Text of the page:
Creating genocide awareness in dance

Many Philadelphians do not go to the Arden Theatre expecting to learn about genocide. For Rebecca Davis, founder of the Rebecca Davis Dance Company, that’s exactly her mission. Through the power of her company’s newest

zebra_rddc_green-16 Many Philadelphians do not go to the Arden Theatre expecting to learn about genocide.

For Rebecca Davis, founder of the Rebecca Davis Dance Company, that’s exactly her mission.

Through the power of her company’s newest original piece called Darfur, she hopes to leave an unexpected and meaningful impact on
the city.

“This genocide is a disease of a people – a manmade disease,” Lamar Baylor, rehearsal director for Darfur, said at a run-through of the production on Saturday, April 11. “I want the audience members to put themselves in the shoes of the characters and leave with awareness.”

On April 23 and April 24, the Rebecca Davis Dance Company will perform Darfur at the Arden Theatre. Darfur is based on the experiences of former U.S. Marine Brian Steidle, who spent six months in Sudan as a military observer for the African Union team.

“Brian Steidle’s book, The Devil Came on Horseback, is the core of this piece,” said Davis, who is Darfur’s choreographer.

Davis, a 2004 graduate of Temple’s Fox School of Business, founded her self-titled company in 2005 to produce dance-theater works based on literature, history and current events. Davis choreographs using pantomime and a variety of dance styles, including ballet, modern and jazz.

“I was interested in combining literature and history with dance,” Davis said. “I wanted to fill a void in the dance world and create something less abstract than productions of other modern dance companies.”

When choosing material to choreograph for her company, Davis does not shy away from challenges. In 2006, her company produced Antigone at the Kimmel Center’s Perelman Theater, and in 2007, her company produced Helen Keller at the Prince Music Theater.
“I must choose works that can be conveyed only through movement,” Davis said. “Dance-theater is narrative using gesture. What the character is going through is the basis for choreography.”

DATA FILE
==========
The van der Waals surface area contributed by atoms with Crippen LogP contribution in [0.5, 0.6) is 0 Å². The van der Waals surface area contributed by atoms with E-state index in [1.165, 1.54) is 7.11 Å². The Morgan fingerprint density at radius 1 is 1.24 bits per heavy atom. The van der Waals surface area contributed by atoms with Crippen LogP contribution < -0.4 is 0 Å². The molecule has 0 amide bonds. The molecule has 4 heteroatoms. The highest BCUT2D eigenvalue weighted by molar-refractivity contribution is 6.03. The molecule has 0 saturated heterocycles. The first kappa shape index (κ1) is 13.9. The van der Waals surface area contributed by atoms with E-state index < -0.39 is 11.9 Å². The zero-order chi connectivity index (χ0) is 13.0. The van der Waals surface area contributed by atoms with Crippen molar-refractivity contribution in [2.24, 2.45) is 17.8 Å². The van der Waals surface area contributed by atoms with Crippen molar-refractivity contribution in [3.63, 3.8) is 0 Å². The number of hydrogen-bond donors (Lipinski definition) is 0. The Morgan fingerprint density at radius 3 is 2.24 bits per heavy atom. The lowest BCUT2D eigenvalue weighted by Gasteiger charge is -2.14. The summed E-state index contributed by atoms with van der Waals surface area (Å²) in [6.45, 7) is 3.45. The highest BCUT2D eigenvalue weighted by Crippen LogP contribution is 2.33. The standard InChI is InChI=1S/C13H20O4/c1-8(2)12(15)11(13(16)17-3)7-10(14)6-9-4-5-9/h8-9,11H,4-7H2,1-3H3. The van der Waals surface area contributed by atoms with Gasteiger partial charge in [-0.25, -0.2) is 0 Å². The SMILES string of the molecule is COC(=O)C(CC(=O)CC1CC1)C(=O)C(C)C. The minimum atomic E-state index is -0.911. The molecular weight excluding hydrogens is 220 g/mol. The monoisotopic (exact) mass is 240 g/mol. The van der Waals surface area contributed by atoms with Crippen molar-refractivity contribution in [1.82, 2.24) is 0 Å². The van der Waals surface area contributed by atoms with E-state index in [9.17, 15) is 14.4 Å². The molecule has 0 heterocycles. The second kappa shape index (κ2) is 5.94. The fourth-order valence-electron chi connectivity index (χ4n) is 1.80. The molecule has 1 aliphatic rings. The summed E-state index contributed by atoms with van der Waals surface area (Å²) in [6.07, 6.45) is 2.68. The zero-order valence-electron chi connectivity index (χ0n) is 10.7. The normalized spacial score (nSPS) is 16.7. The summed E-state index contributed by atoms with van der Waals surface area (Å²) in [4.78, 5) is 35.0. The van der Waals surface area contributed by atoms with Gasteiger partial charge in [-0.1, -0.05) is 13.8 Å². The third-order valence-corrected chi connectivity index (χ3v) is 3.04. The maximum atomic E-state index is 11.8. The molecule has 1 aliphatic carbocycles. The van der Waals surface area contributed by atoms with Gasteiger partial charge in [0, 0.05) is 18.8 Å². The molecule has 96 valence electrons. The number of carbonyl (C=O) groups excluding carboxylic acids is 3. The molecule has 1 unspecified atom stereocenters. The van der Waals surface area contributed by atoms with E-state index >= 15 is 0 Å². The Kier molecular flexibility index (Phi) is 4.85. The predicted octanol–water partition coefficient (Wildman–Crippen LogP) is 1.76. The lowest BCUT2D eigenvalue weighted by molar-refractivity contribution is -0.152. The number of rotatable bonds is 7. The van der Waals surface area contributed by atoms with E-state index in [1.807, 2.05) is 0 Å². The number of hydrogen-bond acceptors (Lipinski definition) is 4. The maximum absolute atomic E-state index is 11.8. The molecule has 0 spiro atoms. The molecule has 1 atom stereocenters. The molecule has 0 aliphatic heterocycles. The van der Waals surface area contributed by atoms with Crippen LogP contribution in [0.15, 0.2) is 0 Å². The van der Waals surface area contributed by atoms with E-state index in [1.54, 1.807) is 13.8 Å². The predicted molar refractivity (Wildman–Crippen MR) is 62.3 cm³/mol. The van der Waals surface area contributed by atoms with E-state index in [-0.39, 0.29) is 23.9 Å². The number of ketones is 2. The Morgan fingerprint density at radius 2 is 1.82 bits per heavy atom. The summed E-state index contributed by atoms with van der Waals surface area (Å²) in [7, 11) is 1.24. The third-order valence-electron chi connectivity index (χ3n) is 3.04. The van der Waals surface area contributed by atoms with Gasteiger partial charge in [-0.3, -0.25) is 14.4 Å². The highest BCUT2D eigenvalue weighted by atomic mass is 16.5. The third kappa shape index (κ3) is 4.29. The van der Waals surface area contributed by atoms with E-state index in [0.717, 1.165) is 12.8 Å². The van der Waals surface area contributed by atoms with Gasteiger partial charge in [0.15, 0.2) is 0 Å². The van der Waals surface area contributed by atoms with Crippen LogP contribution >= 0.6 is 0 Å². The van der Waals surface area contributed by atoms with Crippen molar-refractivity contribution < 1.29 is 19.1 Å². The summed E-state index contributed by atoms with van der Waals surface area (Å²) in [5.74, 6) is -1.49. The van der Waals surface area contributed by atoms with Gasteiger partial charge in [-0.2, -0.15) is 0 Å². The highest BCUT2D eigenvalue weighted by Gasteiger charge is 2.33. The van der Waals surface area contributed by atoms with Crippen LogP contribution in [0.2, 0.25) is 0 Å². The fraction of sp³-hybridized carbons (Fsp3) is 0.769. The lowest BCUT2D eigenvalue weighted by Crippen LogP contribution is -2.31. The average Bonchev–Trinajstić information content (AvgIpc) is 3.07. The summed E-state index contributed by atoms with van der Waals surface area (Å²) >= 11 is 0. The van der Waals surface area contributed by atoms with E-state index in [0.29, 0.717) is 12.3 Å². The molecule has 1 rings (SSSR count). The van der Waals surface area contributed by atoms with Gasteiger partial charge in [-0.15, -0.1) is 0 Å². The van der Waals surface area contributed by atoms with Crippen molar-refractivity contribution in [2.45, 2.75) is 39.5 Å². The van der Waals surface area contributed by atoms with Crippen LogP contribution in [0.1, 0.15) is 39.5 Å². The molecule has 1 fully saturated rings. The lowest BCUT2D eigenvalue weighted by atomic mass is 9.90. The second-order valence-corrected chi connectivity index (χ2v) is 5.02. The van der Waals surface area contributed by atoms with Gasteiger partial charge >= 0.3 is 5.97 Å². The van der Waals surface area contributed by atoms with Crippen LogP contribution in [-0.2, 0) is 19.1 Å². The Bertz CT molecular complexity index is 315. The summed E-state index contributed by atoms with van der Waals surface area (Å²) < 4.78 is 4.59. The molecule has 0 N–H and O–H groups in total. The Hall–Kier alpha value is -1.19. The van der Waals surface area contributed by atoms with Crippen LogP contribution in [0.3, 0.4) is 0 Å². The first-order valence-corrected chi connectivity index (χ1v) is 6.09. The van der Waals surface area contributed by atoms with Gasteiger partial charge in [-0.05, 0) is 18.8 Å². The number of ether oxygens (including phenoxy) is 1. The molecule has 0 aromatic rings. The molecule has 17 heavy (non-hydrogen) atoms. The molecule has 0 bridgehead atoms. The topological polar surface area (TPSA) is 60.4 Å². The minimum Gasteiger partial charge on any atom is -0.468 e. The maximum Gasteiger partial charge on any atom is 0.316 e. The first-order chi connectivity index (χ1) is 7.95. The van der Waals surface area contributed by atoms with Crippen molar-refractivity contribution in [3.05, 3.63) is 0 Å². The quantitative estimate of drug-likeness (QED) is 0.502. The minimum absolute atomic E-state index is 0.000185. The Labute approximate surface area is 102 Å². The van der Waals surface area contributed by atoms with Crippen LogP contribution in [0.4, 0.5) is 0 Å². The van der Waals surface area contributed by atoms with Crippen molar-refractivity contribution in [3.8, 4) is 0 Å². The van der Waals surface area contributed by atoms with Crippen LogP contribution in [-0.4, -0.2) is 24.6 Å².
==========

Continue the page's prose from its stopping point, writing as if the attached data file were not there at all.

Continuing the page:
“Movement is more characterized in classical ballet,” Baylor said. “Here, the key word is theater. An instructor once said to me, ‘Walk in yourself, and be another person in the dance.’”

To portray Steidle’s experience accurately, Davis researched the conflict in Darfur extensively.

“In addition to reading The Devil Came on Horseback, I read about eight other books and attended lectures by professors and people who have been to Darfur,” Davis said. “One of the most insightful lectures was by Harvard professor Samantha Power, [author of A Problem from Hell: America and the Age of Genocide, published in 2003].”

Davis is donating 25 percent of the cost of each ticket sold to Global Grassroots, a non-profit organization founded in 2004 by Steidle’s sister, Gretchen Steidle Wallace.

“Global Grassroots helps women in Rwanda and Darfur to start their own businesses, and it is connected to Brian Steidle,” Davis said. “It is the perfect organization for us to support.”

Darfur follows Steidle’s journey from the United States to Sudan and back, where Steidle begins informing Americans about the genocide in Darfur.

The piece opens as Steidle decides to leave the United States to serve as a member of the African Union team. To the music of “Cast Away” by Green Day, Voltaire Wade-Greene, who plays Steidle, pantomimes life in America.

In addition to Green Day, Darfur includes music by A Perfect Circle, Apocalyptica and Damien Rice. Davis chose alternative rock music to appeal to young audience members.

“It took me a month to pick and clear these songs.” Davis said. “I chose contemporary music because I wanted to stress to audiences that this is a contemporary issue.”

When Steidle arrives in Sudan, he is shocked by the violence, murder and rape committed by the Janjaweed militia toward the African tribes. He is outraged by the Sudanese government’s support for the Janjaweed and disregard for the victims of the atrocities.

Baylor, a senior at the University of the Arts, dances the role of Father, a Sudanese man torn apart by the rape of his wife by the Janjaweed militia and Sudanese government’s military.

“At first, my character and his wife are fighting because I think our child is not mine,” Baylor said. “Later, I learn that she was raped.”
Davis’s portrayal of the rape of Mother, played by Lauren Putty, is tasteful but horrifying, nonetheless. While three members of the Arab militia pantomime the rape of Mother on stage right, Father, unaware, dances a solo on stage left.

“I want the audience to feel drenched in emotion when they exit the theater,” Davis said. “I want them to develop an interest in news articles and an awareness [of what is happening in Darfur] so that genocide does not happen again.”

At the end of the piece, Steidle returns to the United States and begins sharing his experience with an unreceptive American audience. During a clip of an actual speech by Steidle, his character pantomimes attempts to communicate with American audiences.
At the end of the clip, listeners wander away uninterested.

Leah Kristie can be reached at

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